Wherever you are injured, it is a bad day. However, if you were injured on the job, you may be eligible for Ohio workers’ compensation benefits. But, not every injury that occurs during work hours is covered by these benefits, including the coming and going rule.
What is the coming and going rule?
This rule means that if you are leaving work or going to work, worker’s compensation does not cover those injuries. Though, the coming and going rule only applies if your work schedule is fixed and your place of employment limited, like an office, factory, etc. Ohio law makes this distinction because traveling to and from work is considered unrelated to employment duties.
Exceptions to the coming and going rule
To be clear though, the coming and going rule is not an absolute rule. For example, there is the zone of employment exception. This covers injuries that occur on your employer’s property and the area around it, like the workplace parking lot or sidewalk. These areas are covered because the employer has the duty to maintain a safe working environment.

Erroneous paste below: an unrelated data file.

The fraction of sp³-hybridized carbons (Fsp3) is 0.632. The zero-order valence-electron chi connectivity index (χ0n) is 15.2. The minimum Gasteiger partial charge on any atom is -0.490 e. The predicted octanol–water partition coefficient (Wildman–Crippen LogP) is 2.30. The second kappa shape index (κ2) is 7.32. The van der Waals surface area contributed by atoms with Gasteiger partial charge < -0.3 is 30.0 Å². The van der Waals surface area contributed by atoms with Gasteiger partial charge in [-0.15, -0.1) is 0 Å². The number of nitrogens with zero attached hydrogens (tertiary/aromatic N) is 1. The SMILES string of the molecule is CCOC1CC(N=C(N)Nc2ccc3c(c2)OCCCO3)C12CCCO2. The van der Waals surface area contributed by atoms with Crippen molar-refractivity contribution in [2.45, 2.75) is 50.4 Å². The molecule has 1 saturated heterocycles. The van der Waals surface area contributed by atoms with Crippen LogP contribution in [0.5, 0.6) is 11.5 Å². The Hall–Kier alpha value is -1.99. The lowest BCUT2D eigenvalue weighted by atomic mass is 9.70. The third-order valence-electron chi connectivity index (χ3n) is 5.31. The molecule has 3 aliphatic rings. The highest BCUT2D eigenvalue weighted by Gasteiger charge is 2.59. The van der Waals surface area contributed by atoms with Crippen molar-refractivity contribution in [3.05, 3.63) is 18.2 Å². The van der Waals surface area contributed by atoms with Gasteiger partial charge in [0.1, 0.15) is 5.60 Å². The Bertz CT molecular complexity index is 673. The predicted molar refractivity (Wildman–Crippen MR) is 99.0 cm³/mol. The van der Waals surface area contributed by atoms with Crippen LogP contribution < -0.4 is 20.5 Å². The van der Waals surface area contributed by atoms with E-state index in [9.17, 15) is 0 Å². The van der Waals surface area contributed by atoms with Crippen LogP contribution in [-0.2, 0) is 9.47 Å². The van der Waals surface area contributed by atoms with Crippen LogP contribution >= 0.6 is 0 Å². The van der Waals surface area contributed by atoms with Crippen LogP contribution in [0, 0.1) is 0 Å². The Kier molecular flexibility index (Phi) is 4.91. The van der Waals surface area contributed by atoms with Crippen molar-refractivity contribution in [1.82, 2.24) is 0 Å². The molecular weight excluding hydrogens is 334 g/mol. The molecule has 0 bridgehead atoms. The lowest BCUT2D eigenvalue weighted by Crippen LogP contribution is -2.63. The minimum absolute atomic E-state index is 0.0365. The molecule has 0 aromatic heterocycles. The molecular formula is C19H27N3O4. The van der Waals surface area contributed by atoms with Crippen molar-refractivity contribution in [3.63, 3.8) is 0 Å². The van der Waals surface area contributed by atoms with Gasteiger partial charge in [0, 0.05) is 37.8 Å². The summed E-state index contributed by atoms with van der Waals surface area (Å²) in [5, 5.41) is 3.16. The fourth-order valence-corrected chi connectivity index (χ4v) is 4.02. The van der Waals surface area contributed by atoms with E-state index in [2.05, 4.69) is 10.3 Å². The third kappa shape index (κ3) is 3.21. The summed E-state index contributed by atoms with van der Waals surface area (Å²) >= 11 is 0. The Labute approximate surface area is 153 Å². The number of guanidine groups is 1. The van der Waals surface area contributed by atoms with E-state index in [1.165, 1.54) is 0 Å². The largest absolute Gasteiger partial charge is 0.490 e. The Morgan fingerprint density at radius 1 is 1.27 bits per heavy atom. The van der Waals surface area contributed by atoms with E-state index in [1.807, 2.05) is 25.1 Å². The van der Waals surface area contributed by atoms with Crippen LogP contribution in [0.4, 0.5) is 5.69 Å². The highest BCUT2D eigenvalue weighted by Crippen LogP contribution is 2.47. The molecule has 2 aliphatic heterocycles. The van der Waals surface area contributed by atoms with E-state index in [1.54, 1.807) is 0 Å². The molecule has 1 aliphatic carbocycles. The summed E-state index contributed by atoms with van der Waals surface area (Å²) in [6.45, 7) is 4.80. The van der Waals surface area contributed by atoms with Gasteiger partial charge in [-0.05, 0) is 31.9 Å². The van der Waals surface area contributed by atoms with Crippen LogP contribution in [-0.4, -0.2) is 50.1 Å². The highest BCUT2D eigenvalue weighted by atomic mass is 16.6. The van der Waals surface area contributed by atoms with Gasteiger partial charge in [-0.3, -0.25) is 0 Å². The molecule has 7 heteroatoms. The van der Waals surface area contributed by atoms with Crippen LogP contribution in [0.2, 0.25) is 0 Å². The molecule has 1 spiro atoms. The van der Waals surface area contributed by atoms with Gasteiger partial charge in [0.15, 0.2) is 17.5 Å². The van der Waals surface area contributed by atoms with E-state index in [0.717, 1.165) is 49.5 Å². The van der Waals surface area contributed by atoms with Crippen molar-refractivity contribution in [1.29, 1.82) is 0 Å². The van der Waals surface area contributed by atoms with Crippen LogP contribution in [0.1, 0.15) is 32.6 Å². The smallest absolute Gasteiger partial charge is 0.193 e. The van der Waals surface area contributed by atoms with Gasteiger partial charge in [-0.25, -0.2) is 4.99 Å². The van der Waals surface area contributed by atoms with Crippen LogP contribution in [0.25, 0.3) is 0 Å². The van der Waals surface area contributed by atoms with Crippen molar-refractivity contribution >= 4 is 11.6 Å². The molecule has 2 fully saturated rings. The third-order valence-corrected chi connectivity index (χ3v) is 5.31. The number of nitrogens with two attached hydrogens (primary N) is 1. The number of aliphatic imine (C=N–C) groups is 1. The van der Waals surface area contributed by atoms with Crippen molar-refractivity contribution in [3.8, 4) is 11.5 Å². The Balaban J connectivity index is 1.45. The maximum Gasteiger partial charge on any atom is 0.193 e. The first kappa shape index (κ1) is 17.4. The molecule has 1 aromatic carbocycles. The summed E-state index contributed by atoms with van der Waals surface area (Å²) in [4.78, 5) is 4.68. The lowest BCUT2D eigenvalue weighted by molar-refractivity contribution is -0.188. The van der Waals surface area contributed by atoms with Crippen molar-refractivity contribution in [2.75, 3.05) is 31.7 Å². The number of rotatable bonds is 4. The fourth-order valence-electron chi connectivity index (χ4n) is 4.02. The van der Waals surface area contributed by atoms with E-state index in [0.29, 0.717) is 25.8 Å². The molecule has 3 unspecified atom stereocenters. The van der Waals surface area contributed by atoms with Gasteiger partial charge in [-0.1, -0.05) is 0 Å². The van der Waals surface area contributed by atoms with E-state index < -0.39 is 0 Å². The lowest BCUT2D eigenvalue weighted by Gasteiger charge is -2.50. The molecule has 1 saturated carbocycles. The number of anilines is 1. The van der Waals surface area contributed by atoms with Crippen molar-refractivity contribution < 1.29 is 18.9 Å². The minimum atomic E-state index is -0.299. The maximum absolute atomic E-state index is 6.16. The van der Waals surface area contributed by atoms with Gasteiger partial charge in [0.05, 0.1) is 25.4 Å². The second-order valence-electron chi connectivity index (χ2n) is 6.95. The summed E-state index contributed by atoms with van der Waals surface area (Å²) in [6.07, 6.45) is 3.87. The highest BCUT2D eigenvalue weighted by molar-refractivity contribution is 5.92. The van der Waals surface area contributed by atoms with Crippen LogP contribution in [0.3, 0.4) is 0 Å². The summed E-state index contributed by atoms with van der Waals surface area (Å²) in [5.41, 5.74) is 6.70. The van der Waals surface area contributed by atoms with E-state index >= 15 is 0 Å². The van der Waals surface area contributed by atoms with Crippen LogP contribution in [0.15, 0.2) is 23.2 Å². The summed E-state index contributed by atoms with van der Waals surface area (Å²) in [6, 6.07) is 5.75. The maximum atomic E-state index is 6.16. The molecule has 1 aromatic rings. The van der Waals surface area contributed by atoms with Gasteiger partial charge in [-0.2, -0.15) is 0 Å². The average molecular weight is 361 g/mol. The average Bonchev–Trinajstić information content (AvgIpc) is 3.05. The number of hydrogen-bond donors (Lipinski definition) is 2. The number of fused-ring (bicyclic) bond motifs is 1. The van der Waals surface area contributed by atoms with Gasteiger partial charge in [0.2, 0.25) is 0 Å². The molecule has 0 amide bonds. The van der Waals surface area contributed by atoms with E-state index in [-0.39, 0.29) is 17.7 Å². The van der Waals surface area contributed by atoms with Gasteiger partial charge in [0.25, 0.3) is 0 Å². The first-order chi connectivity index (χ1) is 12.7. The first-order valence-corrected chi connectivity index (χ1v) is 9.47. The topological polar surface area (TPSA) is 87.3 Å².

Special hazard exception
This exception applies if your injury is related to a workplace hazard. For example, if you are injured by a dangerous substance that is from your workplace, but it does not affect you at the workplace, then workers’ compensation benefits may apply.
Totality of the circumstances exception
This exception applies when your employer has some control over or gets a benefit from your movement to or from the workplace. For example, if you are injured while attending a work-related event, even though that injury did not occur at the workplace, it would still likely qualify for benefits. So to would benefits likely flow if you were injured while running an errand for your boss.
Unfortunately, employers do not always take responsibility for the injuries they cause. This is where you may need to do some research and fight back.